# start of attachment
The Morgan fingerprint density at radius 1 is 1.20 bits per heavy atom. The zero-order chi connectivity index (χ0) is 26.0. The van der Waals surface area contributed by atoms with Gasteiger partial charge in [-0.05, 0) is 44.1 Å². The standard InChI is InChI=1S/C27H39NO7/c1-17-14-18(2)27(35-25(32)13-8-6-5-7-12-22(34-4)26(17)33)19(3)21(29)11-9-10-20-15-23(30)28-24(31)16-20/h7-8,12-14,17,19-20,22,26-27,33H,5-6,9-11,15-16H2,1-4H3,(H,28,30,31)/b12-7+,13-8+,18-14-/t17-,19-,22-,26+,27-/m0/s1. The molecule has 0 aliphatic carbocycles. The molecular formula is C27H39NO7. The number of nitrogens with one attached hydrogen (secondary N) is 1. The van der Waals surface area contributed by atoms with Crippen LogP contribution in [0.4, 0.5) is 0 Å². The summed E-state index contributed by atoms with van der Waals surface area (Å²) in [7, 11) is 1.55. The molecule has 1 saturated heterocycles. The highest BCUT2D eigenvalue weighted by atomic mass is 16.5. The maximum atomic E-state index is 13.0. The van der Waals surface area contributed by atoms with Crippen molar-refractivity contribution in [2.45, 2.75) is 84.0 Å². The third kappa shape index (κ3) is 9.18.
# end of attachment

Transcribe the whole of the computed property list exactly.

The Morgan fingerprint density at radius 1 is 1.20 bits per heavy atom. The zero-order chi connectivity index (χ0) is 26.0. The van der Waals surface area contributed by atoms with Gasteiger partial charge in [-0.05, 0) is 44.1 Å². The standard InChI is InChI=1S/C27H39NO7/c1-17-14-18(2)27(35-25(32)13-8-6-5-7-12-22(34-4)26(17)33)19(3)21(29)11-9-10-20-15-23(30)28-24(31)16-20/h7-8,12-14,17,19-20,22,26-27,33H,5-6,9-11,15-16H2,1-4H3,(H,28,30,31)/b12-7+,13-8+,18-14-/t17-,19-,22-,26+,27-/m0/s1. The molecule has 0 aliphatic carbocycles. The molecular formula is C27H39NO7. The number of nitrogens with one attached hydrogen (secondary N) is 1. The van der Waals surface area contributed by atoms with Crippen LogP contribution in [0.4, 0.5) is 0 Å². The summed E-state index contributed by atoms with van der Waals surface area (Å²) in [7, 11) is 1.55. The molecule has 1 saturated heterocycles. The highest BCUT2D eigenvalue weighted by atomic mass is 16.5. The maximum atomic E-state index is 13.0. The van der Waals surface area contributed by atoms with Crippen molar-refractivity contribution in [2.45, 2.75) is 84.0 Å². The third kappa shape index (κ3) is 9.18.